• Parole should never be confused with punishment. Despite public concern, the facts show that people can commit the most serious offences and be safely released back into communities to live worthwhile lives.
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Martin Jones

Martin Jones is Chief Executive of the Parole Board for England and Wales.

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Confident in decision making

But we should not sugar coat things.

  • apart from the small number of people given a whole life tariff, people who commit the most serious offences, are entitled, as a matter of law, to be considered for parole as soon as they have served the period for punishment. If they are no longer assessed as a significant risk, they must be released – even if they are notorious.
  • the views of the victim, whilst of enormous value in setting licence conditions and understanding the on-going impact of a serious offence, are likely to have a very limited impact on the decision as to whether a prisoner continues to represent a risk to the public.
  • Whilst every case is reviewed on its individual merits; parole is an important safety valve for the penal system. Every year the Parole Board releases around 2-3,000 prisoners who we consider no longer represent a risk to the public. Parliament is fully entitled to change how we make our decisions. But let us be clear – releasing fewer people would have a significant impact on the size of the prison population and public finances.

Whilst explanation of the system is commendable, we must go further. I would welcome if the Ministry of Justice’s review provided greater freedom to explain more about our decisions in individual cases.

  • Why should we not be able to tell a victim (and the public) how a prisoner has reformed for the better whilst in prison?
  • Why can’t we reassure victims by explaining the detailed licence conditions we put in place to protect victims and the public?
  • Why are victims sometimes left to hear the result of a hearing through the media?

During my career, working as a policy maker, in the criminal courts and as CEO of the Parole Board, I have spoken to hundreds of victims of crime. What is striking, is that the majority of victims are not out for retribution. They want reassurance on three things:

  • that the offender has been properly punished.
  • that the perpetrator will not reoffend.
  • that they will receive accurate and timely information about their case, when they ask for it.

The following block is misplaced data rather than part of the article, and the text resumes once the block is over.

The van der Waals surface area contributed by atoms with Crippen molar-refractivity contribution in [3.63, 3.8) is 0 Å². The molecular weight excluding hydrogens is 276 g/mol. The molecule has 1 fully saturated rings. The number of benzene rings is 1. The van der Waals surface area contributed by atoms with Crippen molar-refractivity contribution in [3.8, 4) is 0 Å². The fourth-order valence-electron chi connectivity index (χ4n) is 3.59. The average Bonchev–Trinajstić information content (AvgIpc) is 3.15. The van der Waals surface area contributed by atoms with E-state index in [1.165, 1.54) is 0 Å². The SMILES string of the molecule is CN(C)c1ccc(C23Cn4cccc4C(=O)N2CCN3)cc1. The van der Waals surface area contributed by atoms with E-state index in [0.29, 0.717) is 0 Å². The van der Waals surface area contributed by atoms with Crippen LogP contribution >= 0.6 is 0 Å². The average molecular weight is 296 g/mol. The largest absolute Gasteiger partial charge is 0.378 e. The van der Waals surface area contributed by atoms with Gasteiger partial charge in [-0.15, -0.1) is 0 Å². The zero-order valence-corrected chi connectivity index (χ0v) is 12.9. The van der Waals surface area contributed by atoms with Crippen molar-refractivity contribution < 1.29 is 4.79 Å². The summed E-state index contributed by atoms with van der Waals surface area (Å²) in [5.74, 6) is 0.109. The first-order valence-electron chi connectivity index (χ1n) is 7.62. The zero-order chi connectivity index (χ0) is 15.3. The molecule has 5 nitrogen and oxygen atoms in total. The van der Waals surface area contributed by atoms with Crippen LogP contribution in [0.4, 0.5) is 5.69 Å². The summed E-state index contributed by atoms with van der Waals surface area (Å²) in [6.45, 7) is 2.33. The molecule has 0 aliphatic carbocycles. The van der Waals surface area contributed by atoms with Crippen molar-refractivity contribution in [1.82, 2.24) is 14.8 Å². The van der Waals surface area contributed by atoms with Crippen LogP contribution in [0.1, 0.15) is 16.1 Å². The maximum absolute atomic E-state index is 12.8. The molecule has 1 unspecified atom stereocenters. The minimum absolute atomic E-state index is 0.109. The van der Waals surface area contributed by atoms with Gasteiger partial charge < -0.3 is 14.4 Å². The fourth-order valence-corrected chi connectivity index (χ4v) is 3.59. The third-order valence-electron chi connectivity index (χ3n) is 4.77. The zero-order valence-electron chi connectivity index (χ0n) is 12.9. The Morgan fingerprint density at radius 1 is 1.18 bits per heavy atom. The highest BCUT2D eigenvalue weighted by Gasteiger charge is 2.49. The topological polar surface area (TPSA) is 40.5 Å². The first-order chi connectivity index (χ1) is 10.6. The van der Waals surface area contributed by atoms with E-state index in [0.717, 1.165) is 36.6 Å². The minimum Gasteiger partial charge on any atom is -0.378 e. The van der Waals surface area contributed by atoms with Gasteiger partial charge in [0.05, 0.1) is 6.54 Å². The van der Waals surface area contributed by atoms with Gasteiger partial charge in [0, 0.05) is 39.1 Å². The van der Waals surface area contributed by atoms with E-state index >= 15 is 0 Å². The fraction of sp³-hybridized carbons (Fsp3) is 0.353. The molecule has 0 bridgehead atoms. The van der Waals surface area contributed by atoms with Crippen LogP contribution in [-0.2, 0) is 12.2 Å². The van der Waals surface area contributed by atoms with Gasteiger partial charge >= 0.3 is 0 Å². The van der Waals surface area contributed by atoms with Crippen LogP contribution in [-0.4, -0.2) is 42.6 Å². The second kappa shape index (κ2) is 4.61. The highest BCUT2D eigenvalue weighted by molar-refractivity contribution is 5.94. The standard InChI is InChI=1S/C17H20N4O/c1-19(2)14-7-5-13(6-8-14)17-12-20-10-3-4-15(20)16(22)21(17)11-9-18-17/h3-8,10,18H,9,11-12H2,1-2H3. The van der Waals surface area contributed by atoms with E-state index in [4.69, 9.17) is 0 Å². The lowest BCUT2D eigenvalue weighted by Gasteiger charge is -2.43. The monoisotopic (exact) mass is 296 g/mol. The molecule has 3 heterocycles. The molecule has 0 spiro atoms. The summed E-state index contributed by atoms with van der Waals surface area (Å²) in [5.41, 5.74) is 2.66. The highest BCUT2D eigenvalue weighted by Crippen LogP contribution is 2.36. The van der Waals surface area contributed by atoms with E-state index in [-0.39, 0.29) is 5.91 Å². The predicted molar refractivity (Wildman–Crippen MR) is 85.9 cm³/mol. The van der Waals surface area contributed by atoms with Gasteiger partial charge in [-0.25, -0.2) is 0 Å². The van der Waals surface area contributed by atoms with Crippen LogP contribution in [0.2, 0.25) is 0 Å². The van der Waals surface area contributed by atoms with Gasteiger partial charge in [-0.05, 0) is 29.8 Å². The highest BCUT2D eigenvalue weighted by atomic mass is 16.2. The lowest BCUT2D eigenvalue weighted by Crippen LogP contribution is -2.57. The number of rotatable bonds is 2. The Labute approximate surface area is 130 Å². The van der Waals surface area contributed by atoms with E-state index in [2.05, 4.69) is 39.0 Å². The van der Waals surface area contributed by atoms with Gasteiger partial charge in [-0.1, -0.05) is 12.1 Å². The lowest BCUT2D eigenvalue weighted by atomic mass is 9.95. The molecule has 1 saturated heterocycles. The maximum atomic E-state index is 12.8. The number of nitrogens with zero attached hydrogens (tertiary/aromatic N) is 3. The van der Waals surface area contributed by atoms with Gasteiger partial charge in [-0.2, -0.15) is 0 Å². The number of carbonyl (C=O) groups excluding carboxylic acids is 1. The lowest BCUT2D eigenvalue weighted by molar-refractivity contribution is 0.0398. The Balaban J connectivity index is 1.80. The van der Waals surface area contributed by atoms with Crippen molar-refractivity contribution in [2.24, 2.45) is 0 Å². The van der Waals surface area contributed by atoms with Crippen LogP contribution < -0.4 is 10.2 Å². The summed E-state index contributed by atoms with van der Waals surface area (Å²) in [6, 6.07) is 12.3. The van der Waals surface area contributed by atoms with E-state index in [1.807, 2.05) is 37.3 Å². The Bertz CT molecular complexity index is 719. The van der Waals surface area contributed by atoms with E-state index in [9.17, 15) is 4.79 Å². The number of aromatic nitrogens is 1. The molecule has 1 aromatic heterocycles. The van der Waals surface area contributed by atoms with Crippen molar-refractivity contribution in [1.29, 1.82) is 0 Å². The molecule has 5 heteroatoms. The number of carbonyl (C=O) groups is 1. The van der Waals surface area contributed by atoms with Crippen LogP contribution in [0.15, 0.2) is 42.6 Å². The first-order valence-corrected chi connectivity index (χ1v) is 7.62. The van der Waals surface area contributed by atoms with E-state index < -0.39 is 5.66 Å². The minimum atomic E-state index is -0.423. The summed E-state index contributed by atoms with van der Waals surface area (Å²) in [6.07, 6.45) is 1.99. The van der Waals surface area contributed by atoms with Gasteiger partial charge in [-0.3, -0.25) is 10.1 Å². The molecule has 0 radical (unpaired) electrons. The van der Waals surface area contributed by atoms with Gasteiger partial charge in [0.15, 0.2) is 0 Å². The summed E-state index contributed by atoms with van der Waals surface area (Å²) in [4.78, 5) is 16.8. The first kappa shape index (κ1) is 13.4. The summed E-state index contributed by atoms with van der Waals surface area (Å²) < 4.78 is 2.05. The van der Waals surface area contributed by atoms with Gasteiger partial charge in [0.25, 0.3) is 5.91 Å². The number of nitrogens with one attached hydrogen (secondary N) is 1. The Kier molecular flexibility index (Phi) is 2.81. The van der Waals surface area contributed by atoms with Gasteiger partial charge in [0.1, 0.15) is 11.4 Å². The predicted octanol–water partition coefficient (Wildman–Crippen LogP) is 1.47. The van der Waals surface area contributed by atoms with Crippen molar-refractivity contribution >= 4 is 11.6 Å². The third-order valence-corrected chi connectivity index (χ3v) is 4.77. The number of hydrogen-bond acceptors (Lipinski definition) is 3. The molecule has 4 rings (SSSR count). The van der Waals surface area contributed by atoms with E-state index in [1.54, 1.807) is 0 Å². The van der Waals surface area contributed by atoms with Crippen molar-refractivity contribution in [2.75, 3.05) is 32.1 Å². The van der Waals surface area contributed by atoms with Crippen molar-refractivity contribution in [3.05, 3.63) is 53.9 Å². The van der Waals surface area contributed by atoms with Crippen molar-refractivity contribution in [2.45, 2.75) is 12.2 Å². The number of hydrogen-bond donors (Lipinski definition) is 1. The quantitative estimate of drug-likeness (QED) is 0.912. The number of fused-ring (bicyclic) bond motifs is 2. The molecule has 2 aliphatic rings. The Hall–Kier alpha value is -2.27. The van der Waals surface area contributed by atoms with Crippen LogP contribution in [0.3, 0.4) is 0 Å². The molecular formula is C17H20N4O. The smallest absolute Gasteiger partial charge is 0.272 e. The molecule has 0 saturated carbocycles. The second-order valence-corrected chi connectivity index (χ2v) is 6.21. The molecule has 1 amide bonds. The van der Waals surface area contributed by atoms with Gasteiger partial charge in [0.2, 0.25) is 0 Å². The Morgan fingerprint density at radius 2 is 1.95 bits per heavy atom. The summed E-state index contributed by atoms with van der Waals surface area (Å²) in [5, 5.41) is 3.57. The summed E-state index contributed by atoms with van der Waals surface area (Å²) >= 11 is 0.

If the law is changed,  I am sure we will be able to provide some reassurance of our decision making by explaining the key reasons for our decisions to victims and indeed the wider public. I think we should be confident in the work of the Parole Board, but we cannot expect victims, the media and the public to make an accurate assessment of our work if they know nothing about it.    

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The future of parole

Martin Jones, Chief Exec of the Parole Board, says the new government review provides an opportunity to improve public understanding and confidence.

2 Responses

  1. Although this is a clear expression of the exasperation felt by the Parole Board in wanting to do more, the timing of this article is regrettable.
    It stems from a case that is sub judice, due to be heard next week, and where the release of John Worboys has been authorised by the Parole Board and then Stayed by the Court.
    Had this article been written subsequent to the judgment in that case it would have been much more valuable and, relating then to a legal published judgment, it frees the Parole Board from many of the legal fetters in the Parole Board Rules that currently (but hopefully not for much longer) prevents discussion in individual cases.
    That said, it is a welcome addition to the debate, but it would have been of much more value had it been penned in light of the forthcoming Worboys judgment.
    Mark Leech, Editor: The Prisons Handbook

  2. As with so much in life, timing is everything. That said, I would prefer to focus on “What I like about….” and “What I would like to be done differently next time…” I find a maximum of three of each helpful both in respect of myself and others; and is an antidote to regret and ‘if only’. So what is done is done and at least the Parole and whole criminal justice mind set is potentially open for more public debate. Leaving aside the possibly contentious issue of the value of punishment, how a prisoner is able to demonstrate reduced risk of harm is at issue. What are the effective criteria? How experienced and skilled are the assessors, and how available behaviour change interventions in this era of cut-backs? More transparency and debate might reduce the number of people who think that, for example, a 10 year prison sentence automatically means 10 years in prison.